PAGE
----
Nov 21 2023
Digital Workspace

Commercial Solutions Assist the U.S. Army in Securing Remote Classrooms

Virtual learning becomes possible with National Security Agency CSfC program.

The U.S. Army Cyber School trains the Army’s cyberwarfare workforce, often in classified spaces on a dedicated network. Between 900 and 1,000 soldiers are in-house at any given moment for training that lasts between 20 and 40 weeks.

“Our classes are like a conveyer belt,” says Todd Boudreau, deputy commandant of the Cyber School, part of the Army’s Cyber Center of Excellence. “They get there on a set date, and they’re going to graduate, and they’re going to go to the operational force on a set date.”

But when COVID-19 struck in 2020, the center’s home base of Fort Eisenhower, Ga. (formerly Fort Gordon), was required to institute a two-week quarantine on return for anyone who left the base. Instructors had to come up with a way to continue education for those in lockdown.

“We could not afford the loss of two weeks,” Boudreau says.

The remote solution developed by the base and supported with work by CDW•G enabled the cyber students to continue learning without major interruption. “We offered a virtual training platform accessible from any device, anywhere, at any time,” says Peter Dunn, CDW•G CTO, federal.

Click the banner below to watch a video on the Cyber School’s remote training program.

Temporary Network Security Solutions Had Limitations

In the pandemic’s early days, the Cyber School adjusted in the usual ways — reconfiguring classrooms so students were 6 feet apart, requiring masks, sanitizing the facilities several times a day.

Virtual learning was not an option for all students because the base did not provide junior enlisted soldiers with internet capability in the barracks where they were required to live, says Master Sgt. Frank Estrada, the Cyber School’s senior adviser for cyber education and training.

“And a lot of what we do is classified information, so it would have to be across classified systems,” Boudreau says. Officers could opt for remote, but had to be physically present on the base to access classified course material.

DIVE DEPPER: Why the National Guard relies on outside experts to train cyber workers.

Although the base began preparing for possible remote work in the late summer, the first real crunch came during the November-December holidays, when soldiers would take leave and go off base. Quarantine requirements kept returnees out of the classroom for two weeks.

While the enlisted soldiers could buy commercial Wi-Fi for use in the barracks, the connection was often overloaded, and the network was not secure enough for classwork, he adds. The base set up its own Wi-Fi and VPN for quarantined soldiers, but it was available only for the two weeks they were in isolation.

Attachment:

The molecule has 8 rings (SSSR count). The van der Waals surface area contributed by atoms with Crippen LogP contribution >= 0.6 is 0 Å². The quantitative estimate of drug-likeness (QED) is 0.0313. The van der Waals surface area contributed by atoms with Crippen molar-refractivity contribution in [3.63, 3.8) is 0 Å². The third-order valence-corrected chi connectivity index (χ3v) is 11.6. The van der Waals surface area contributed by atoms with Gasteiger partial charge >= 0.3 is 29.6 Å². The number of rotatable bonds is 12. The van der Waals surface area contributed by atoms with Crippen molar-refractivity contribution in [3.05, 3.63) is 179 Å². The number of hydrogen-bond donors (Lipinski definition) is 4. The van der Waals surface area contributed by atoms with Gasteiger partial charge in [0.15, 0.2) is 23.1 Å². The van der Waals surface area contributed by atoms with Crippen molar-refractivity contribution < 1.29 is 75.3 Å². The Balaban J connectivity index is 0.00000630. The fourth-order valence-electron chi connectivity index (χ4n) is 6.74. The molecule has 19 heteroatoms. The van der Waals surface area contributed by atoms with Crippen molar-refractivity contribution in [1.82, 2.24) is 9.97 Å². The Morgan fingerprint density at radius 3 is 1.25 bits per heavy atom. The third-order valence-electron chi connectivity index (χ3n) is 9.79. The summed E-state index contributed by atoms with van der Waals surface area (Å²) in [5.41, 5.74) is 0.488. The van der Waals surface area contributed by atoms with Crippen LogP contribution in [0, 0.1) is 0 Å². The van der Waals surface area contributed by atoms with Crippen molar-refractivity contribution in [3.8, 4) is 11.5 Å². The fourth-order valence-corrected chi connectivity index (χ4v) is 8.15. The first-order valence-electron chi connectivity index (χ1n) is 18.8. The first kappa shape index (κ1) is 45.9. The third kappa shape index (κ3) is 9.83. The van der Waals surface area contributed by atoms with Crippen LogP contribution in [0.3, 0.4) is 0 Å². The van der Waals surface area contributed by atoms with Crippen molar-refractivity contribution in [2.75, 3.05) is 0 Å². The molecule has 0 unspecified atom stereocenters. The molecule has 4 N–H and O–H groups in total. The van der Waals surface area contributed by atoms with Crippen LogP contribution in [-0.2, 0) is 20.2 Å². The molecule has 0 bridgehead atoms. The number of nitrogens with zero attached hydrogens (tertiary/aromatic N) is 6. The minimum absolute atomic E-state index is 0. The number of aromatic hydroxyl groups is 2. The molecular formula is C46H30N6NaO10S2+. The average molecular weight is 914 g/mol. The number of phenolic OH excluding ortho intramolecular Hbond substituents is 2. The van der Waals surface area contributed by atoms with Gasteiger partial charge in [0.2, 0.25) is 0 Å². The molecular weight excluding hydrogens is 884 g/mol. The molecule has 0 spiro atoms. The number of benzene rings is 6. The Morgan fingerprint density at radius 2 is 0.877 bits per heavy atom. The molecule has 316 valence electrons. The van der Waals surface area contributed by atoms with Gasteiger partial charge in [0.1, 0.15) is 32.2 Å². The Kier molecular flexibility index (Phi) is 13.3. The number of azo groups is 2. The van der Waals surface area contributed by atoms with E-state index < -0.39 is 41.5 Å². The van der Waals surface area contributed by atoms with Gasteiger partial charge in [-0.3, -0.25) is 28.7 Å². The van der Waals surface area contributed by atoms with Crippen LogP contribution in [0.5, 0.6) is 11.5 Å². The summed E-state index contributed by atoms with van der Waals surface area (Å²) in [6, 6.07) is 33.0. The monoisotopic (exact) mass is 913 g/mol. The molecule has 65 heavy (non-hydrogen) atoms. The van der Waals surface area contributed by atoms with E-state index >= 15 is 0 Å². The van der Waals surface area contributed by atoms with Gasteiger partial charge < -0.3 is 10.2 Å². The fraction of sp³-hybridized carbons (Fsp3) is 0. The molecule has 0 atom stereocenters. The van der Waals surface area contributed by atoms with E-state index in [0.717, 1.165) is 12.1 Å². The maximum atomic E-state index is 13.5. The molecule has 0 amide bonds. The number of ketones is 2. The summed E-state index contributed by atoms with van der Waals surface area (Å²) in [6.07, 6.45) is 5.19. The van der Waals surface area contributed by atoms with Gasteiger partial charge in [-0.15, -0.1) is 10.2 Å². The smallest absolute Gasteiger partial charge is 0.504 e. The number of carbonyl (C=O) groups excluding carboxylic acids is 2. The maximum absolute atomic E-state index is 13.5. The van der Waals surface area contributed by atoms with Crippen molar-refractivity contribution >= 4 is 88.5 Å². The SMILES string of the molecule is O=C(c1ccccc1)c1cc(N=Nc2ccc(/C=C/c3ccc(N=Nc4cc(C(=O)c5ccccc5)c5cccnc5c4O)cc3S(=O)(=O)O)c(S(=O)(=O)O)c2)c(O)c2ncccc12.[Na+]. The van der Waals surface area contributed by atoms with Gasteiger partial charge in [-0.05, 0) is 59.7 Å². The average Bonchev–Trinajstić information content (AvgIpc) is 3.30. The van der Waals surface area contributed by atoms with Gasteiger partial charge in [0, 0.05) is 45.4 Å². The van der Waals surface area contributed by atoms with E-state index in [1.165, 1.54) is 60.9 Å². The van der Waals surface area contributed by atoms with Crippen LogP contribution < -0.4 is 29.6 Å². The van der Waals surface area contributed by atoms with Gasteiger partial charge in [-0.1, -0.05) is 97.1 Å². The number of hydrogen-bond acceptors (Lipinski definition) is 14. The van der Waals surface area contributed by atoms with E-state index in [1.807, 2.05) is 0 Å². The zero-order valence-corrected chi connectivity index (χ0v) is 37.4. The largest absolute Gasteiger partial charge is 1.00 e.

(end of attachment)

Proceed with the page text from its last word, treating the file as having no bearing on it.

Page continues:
Master Sgt. Frank Estrada
We still prefer face-to-face because it increases collaboration. But we still have the option to go remote. One of the big things that’s come out of all of this is that we’re able to do things a different way.”

Master Sgt. Frank Estrada Senior Adviser for Cyber Education and Training, U.S. Cyber School

Instructors and students — some of whom had come to Fort Eisenhower directly from virtual classrooms in the civilian world — soon adjusted to the remote lessons.

“It was a rough transition because we were just so used to being in person,” says First Lt. Guibel Marino, a graduate of the Cyber School. “We figured, okay, we just need to adapt and overcome.”

But it became clear that the need for distancing and for remote learning wasn’t going to end soon, and Fort Eisenhower began looking for a more permanent technology solution.

In November 2021, the U.S. Cyber Center of Excellence (which includes the Cyber School) worked with CDW•G to acquire and deploy an enterprise virtual training platform (EVTP).

“The EVTP seamlessly accommodated the diverse needs of Fort Eisenhower’s training program,” Dunn says. “Its modular design allowed for versatility, enabling support for a wide range of training scenarios.”

LEARN MORE: How the military is using commercial technology to meet hybrid work challenges.

Army Considers Future Remote Classrooms

The platform used the National Security Agency’s Commercial Solutions for Classified program as a basis. The CSfC program allows agencies that handle sensitive information to safely buy commercially available technology already cleared for secure use by the NSA.

The EVTP platform is “not a one-size-fits-all,” Dunn says. “We tailor it to meet the specific needs of the customer.”

For Fort Eisenhower, the deployment included Dell Power Edge EMC, Unity storage arrays, Cisco and Aruba networking technologies and VMware software. Other federal agencies who have since deployed EVTP have used different technology more appropriate for their situations, he adds.

As the pandemic eased, the Cyber School continued to hold remote classes where possible. “We still prefer face-to-face because it increases collaboration. But we still have the option to go remote,” Estrada says.

“One of the big things that’s come out of all of this is that we’re able to do things a different way,” he adds. “The Army is set in its ways, but COVID kind of forced us to think differently.”



U.S. Army

Become an Insider

Unlock white papers, personalized recommendations and other premium content for an in-depth look at evolving IT